Empower teachers and staff to have a voice in important decisions
When returning to the classroom, UNESCO, the Teacher Task Force, and the International Labour Organization emphasize the importance of empowering teachers to make decisions about teaching and learning, and that their voices should also be heard in regards to safety and health policies (as stated in their back to school toolkit).
Unfortunately, only about half of school staff believe they have a voice in decision-making, and less than half believe their school has effective communication, according to the Teacher Voice Report 2010-2014.
Giving teachers and staff a seat at the table was important before, but it’s even more crucial now—especially if you’re trying to prevent teacher burnout. Teachers are working overtime to quickly transition and adapt to the new environment created by the pandemic. Do everything you can to make them feel supported and appreciated. Keeping them updated, seeking out their opinions on a regular basis, and giving them a voice in policies and changes shows through action that their input is valued.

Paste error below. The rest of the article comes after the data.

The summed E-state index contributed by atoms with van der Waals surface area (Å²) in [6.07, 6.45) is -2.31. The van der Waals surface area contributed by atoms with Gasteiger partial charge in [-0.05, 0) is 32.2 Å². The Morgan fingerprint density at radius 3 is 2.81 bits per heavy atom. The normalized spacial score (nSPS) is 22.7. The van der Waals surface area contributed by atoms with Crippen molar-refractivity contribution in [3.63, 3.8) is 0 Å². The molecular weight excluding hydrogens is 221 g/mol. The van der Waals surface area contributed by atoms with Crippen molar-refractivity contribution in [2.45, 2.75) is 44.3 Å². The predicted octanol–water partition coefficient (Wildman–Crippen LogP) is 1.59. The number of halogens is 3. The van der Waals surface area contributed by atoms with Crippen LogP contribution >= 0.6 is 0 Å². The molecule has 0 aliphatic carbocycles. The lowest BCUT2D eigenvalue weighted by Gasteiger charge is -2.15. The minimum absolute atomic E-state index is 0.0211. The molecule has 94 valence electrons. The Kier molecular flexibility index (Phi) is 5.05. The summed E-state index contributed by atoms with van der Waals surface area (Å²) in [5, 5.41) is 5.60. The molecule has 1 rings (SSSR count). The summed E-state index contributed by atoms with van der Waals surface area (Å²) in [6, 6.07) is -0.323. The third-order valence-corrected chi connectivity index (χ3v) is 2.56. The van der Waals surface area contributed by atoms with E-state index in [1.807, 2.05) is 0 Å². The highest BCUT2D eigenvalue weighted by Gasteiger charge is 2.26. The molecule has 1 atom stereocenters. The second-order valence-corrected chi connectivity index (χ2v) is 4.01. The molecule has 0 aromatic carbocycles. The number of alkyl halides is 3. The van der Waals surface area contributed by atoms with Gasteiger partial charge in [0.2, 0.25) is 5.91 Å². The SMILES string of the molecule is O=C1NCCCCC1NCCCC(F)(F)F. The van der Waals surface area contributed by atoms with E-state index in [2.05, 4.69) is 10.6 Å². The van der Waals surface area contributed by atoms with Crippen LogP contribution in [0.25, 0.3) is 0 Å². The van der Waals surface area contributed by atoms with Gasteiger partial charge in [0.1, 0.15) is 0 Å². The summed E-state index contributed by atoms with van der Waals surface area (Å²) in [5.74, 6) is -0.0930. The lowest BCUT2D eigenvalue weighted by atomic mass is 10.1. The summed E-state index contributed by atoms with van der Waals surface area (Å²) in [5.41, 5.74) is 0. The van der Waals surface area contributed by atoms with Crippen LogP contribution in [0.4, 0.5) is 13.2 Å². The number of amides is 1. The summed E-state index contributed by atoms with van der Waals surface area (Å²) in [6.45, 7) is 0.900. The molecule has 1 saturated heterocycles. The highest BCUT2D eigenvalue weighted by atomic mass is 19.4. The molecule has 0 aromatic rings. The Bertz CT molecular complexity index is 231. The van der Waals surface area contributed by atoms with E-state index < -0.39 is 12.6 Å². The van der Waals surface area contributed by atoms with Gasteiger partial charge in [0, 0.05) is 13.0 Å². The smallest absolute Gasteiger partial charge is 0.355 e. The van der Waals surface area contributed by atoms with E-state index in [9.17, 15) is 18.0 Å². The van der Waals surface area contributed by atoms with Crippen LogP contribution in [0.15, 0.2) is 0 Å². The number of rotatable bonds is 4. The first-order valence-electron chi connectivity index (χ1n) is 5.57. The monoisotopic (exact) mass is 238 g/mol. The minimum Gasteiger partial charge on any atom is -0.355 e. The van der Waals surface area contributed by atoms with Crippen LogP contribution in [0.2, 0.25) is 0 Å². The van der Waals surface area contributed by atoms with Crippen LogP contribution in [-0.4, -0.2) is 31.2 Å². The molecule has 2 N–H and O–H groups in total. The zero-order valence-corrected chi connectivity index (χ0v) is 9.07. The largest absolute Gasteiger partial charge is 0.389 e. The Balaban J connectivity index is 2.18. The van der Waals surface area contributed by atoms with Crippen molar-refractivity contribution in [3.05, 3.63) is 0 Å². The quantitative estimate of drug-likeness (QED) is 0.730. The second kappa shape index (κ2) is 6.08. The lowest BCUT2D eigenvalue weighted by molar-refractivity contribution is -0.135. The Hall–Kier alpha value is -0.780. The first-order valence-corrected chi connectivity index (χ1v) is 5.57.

Facilitate peer collaboration
UNESCO, the Teacher Task Force, and the International Labour Organization also share in their back to school toolkit that “Training, peer-to-peer learning and collaboration with other teachers, both within the school and more broadly, will be critical [upon re-entry].”
During this time of uncertainty and change, it’s important for teachers and staff to share and collaborate with one another—especially if they’re teaching remotely. Physical distancing should not mean professional isolation. Facilitate virtual connections for collaboration, problem-solving, and resource sharing. Consider following up virtual professional development trainings with staff-facilitated virtual discussion. Opportunities to bring school staff together can help strengthen the community, increase knowledge, and provide a network of support—all which can help provide the necessary support to help prevent teacher burnout.